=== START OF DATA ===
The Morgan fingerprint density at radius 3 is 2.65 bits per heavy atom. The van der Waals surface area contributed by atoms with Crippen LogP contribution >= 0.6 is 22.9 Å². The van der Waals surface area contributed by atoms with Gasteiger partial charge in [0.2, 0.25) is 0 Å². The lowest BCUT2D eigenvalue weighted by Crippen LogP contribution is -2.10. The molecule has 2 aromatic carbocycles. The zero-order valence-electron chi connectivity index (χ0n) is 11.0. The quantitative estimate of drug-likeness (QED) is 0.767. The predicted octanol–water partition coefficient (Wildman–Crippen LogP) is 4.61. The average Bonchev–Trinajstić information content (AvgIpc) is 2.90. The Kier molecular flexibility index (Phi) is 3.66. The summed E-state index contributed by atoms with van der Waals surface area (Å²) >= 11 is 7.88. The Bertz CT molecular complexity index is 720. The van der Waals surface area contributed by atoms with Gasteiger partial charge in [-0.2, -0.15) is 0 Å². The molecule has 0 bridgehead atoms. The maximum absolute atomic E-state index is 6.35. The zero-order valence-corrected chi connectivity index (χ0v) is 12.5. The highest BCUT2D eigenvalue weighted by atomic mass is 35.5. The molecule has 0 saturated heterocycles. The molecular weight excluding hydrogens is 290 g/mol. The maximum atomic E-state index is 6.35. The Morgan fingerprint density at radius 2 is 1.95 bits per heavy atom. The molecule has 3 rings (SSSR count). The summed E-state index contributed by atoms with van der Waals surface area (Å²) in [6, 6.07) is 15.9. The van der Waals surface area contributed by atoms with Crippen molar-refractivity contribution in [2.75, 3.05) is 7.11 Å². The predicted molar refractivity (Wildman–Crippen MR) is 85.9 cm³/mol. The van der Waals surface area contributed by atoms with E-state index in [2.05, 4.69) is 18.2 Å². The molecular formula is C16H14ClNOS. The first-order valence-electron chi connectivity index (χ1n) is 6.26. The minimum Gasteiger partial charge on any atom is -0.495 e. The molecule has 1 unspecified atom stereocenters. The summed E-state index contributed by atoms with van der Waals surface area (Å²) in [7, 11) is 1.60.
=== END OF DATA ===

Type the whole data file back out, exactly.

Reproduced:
The Morgan fingerprint density at radius 3 is 2.65 bits per heavy atom. The van der Waals surface area contributed by atoms with Crippen LogP contribution >= 0.6 is 22.9 Å². The van der Waals surface area contributed by atoms with Gasteiger partial charge in [0.2, 0.25) is 0 Å². The lowest BCUT2D eigenvalue weighted by Crippen LogP contribution is -2.10. The molecule has 2 aromatic carbocycles. The zero-order valence-electron chi connectivity index (χ0n) is 11.0. The quantitative estimate of drug-likeness (QED) is 0.767. The predicted octanol–water partition coefficient (Wildman–Crippen LogP) is 4.61. The average Bonchev–Trinajstić information content (AvgIpc) is 2.90. The Kier molecular flexibility index (Phi) is 3.66. The summed E-state index contributed by atoms with van der Waals surface area (Å²) >= 11 is 7.88. The Bertz CT molecular complexity index is 720. The van der Waals surface area contributed by atoms with Gasteiger partial charge in [-0.2, -0.15) is 0 Å². The molecule has 0 bridgehead atoms. The maximum absolute atomic E-state index is 6.35. The zero-order valence-corrected chi connectivity index (χ0v) is 12.5. The highest BCUT2D eigenvalue weighted by atomic mass is 35.5. The molecule has 0 saturated heterocycles. The molecular weight excluding hydrogens is 290 g/mol. The maximum atomic E-state index is 6.35. The Morgan fingerprint density at radius 2 is 1.95 bits per heavy atom. The molecule has 3 rings (SSSR count). The summed E-state index contributed by atoms with van der Waals surface area (Å²) in [6, 6.07) is 15.9. The van der Waals surface area contributed by atoms with Crippen molar-refractivity contribution in [2.75, 3.05) is 7.11 Å². The predicted molar refractivity (Wildman–Crippen MR) is 85.9 cm³/mol. The van der Waals surface area contributed by atoms with E-state index in [2.05, 4.69) is 18.2 Å². The molecular formula is C16H14ClNOS. The first-order valence-electron chi connectivity index (χ1n) is 6.26. The minimum Gasteiger partial charge on any atom is -0.495 e. The molecule has 1 unspecified atom stereocenters. The summed E-state index contributed by atoms with van der Waals surface area (Å²) in [7, 11) is 1.60.